A Bangladeshi politician has spoken of his shock on discovering his son was one of the suspected gunmen who murdered foreign hostages, and said many young men from wealthy, educated families had gone missing.
Imtiaz Khan Babul said he was "stunned" to learn of his son Rohan's involvement in the attack, and that he believed young Bangladeshi men were becoming radicalised online.
His comments came after Bangladesh's home minister said the attackers who stormed the upmarket cafe on Friday night, taking dozens of diners hostage and killing 20, were highly educated and from wealthy families.
"We never imagined this, there was nothing at home, no books or anything to indicate that he was leaning that way. So we had no inkling,"
said Mr Babul, an official with the ruling Awami League party, in an interview with the BBC.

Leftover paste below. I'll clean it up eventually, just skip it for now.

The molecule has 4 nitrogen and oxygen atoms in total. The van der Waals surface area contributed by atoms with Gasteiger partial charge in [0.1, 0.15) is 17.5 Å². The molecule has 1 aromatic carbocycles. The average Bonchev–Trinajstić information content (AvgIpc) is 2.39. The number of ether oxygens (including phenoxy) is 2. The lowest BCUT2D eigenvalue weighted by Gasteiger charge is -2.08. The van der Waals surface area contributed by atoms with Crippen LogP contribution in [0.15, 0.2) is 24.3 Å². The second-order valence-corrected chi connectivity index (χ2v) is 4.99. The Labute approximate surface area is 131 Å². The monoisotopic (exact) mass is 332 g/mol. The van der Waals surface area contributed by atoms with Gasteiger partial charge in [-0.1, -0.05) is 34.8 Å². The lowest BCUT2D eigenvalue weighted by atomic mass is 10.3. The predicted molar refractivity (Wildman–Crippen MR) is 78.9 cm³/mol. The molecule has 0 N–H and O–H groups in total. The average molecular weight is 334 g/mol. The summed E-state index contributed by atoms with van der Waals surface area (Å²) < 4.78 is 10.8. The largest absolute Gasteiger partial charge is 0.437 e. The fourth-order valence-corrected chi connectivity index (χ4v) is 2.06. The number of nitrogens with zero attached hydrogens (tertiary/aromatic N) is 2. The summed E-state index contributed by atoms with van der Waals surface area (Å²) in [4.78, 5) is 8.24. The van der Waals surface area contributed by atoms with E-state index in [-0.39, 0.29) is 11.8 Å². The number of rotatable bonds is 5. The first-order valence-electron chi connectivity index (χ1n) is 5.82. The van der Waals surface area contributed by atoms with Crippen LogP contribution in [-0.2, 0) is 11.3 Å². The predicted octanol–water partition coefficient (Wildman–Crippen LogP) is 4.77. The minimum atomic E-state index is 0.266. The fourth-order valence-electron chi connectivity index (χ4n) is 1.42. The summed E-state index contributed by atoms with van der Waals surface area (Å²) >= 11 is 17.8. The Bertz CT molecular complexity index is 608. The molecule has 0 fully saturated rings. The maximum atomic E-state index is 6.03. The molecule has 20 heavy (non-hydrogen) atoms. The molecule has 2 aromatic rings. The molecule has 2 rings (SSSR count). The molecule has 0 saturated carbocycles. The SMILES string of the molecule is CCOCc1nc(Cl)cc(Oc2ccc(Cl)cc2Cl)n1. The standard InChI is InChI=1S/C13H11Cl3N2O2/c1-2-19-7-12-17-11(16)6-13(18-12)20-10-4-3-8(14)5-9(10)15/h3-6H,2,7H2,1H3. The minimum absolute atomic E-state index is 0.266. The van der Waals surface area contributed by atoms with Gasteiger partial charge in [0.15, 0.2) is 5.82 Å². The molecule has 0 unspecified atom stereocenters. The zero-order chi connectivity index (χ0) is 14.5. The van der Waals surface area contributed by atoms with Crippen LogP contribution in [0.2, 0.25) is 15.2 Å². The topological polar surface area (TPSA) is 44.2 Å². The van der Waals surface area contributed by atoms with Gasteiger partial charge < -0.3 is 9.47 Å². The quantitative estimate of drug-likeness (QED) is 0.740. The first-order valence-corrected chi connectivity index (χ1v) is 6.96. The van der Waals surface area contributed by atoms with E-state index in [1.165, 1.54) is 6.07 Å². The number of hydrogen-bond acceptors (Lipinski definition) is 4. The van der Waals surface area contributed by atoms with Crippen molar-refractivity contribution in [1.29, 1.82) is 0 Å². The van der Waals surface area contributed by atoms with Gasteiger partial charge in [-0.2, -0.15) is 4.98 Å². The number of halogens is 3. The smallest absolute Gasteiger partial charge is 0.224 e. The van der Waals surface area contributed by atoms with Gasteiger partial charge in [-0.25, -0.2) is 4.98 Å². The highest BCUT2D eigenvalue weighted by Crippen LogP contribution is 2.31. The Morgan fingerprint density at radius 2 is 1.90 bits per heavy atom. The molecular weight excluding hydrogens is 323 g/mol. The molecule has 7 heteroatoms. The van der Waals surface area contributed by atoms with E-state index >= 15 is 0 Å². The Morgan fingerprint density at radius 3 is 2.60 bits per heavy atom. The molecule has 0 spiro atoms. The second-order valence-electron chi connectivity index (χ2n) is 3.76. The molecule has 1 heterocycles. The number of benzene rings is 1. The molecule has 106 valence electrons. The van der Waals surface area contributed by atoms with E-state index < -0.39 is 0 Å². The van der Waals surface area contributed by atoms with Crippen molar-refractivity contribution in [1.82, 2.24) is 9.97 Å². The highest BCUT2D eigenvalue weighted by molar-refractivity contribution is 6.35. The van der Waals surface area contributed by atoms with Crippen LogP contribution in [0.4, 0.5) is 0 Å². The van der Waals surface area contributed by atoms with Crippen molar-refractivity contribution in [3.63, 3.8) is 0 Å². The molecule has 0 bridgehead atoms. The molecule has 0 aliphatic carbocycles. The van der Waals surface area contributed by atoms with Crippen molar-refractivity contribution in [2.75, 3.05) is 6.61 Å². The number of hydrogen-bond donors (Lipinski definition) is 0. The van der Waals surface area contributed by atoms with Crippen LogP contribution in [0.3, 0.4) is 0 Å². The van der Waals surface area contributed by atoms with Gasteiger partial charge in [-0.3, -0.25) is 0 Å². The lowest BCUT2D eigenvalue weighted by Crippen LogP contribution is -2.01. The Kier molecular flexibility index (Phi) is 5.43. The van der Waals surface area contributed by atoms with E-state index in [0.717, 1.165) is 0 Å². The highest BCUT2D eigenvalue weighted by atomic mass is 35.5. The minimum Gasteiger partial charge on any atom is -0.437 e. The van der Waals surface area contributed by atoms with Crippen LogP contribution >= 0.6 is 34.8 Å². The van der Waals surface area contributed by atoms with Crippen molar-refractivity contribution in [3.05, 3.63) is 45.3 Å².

Mr Babul, whose son was among those killed when Bangladeshi security forces stormed the cafe, said he had shared his concerns with friends in Dhaka.
"When I was searching for my son I found that many other boys are missing. Well-educated boys from good, educated families, children of professionals, government officers," he said.
"I used to share my sorrows with them. We do not know how this is happening."
Six young men were shot dead on Saturday at the end of the all-night siege in a Dhaka cafe claimed by the ISIS group. One was taken alive and is being questioned.
One of those killed may have been an innocent bystander, but among the remaining five are a graduate of Bangladesh's leading private university, an 18-year-old student at an elite school, and Rohan, Mr Babul's son.
Another was a former madrasa student from the northern district of Bogra which is seen as a hotbed of Islamist radicalism.
The government has said all the attackers were members of the Jamaeytul Mujahdeen Bangladesh (JMB), a banned local Islamist group.
Rohan reportedly studied at Monash University in Malaysia after leaving Scholastica, where his mother teaches.
(Feature image source: AFP)